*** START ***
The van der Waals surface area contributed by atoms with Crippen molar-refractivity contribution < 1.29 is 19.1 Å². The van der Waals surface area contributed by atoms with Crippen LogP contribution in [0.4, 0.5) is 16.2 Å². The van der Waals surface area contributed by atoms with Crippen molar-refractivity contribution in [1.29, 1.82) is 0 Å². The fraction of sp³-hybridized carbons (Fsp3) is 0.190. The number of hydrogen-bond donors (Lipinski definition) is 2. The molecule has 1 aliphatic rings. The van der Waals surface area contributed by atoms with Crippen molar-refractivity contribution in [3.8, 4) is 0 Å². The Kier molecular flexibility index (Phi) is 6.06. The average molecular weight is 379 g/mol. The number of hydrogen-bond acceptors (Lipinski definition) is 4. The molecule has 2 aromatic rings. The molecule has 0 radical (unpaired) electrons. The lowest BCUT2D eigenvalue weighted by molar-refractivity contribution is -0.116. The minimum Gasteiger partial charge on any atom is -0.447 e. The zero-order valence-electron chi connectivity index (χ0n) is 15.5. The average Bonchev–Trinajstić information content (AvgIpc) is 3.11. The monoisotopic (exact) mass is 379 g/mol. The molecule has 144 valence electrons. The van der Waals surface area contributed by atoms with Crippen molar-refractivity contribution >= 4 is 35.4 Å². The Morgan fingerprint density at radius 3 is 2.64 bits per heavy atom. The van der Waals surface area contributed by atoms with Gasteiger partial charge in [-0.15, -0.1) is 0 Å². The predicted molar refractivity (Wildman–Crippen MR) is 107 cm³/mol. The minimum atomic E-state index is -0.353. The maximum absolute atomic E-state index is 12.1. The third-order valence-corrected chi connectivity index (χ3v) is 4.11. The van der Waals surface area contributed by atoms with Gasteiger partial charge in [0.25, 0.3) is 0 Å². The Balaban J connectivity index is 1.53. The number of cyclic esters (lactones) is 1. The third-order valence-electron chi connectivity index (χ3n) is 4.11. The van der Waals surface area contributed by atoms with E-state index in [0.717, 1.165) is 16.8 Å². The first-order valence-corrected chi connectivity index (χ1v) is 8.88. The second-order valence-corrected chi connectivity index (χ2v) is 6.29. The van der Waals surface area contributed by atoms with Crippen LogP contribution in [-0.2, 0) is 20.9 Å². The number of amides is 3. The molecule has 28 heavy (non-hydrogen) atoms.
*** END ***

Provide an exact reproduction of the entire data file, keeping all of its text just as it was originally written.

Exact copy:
The van der Waals surface area contributed by atoms with Crippen molar-refractivity contribution < 1.29 is 19.1 Å². The van der Waals surface area contributed by atoms with Crippen LogP contribution in [0.4, 0.5) is 16.2 Å². The van der Waals surface area contributed by atoms with Crippen molar-refractivity contribution in [1.29, 1.82) is 0 Å². The fraction of sp³-hybridized carbons (Fsp3) is 0.190. The number of hydrogen-bond donors (Lipinski definition) is 2. The molecule has 1 aliphatic rings. The van der Waals surface area contributed by atoms with Crippen molar-refractivity contribution in [3.8, 4) is 0 Å². The Kier molecular flexibility index (Phi) is 6.06. The average molecular weight is 379 g/mol. The number of hydrogen-bond acceptors (Lipinski definition) is 4. The molecule has 2 aromatic rings. The molecule has 0 radical (unpaired) electrons. The lowest BCUT2D eigenvalue weighted by molar-refractivity contribution is -0.116. The minimum Gasteiger partial charge on any atom is -0.447 e. The zero-order valence-electron chi connectivity index (χ0n) is 15.5. The average Bonchev–Trinajstić information content (AvgIpc) is 3.11. The monoisotopic (exact) mass is 379 g/mol. The molecule has 144 valence electrons. The van der Waals surface area contributed by atoms with Crippen molar-refractivity contribution >= 4 is 35.4 Å². The Morgan fingerprint density at radius 3 is 2.64 bits per heavy atom. The van der Waals surface area contributed by atoms with Gasteiger partial charge in [-0.15, -0.1) is 0 Å². The predicted molar refractivity (Wildman–Crippen MR) is 107 cm³/mol. The minimum atomic E-state index is -0.353. The maximum absolute atomic E-state index is 12.1. The third-order valence-corrected chi connectivity index (χ3v) is 4.11. The van der Waals surface area contributed by atoms with Gasteiger partial charge in [0.25, 0.3) is 0 Å². The Balaban J connectivity index is 1.53. The number of cyclic esters (lactones) is 1. The third-order valence-electron chi connectivity index (χ3n) is 4.11. The van der Waals surface area contributed by atoms with E-state index in [0.717, 1.165) is 16.8 Å². The first-order valence-corrected chi connectivity index (χ1v) is 8.88. The second-order valence-corrected chi connectivity index (χ2v) is 6.29. The van der Waals surface area contributed by atoms with Crippen LogP contribution in [-0.2, 0) is 20.9 Å². The number of amides is 3. The molecule has 28 heavy (non-hydrogen) atoms.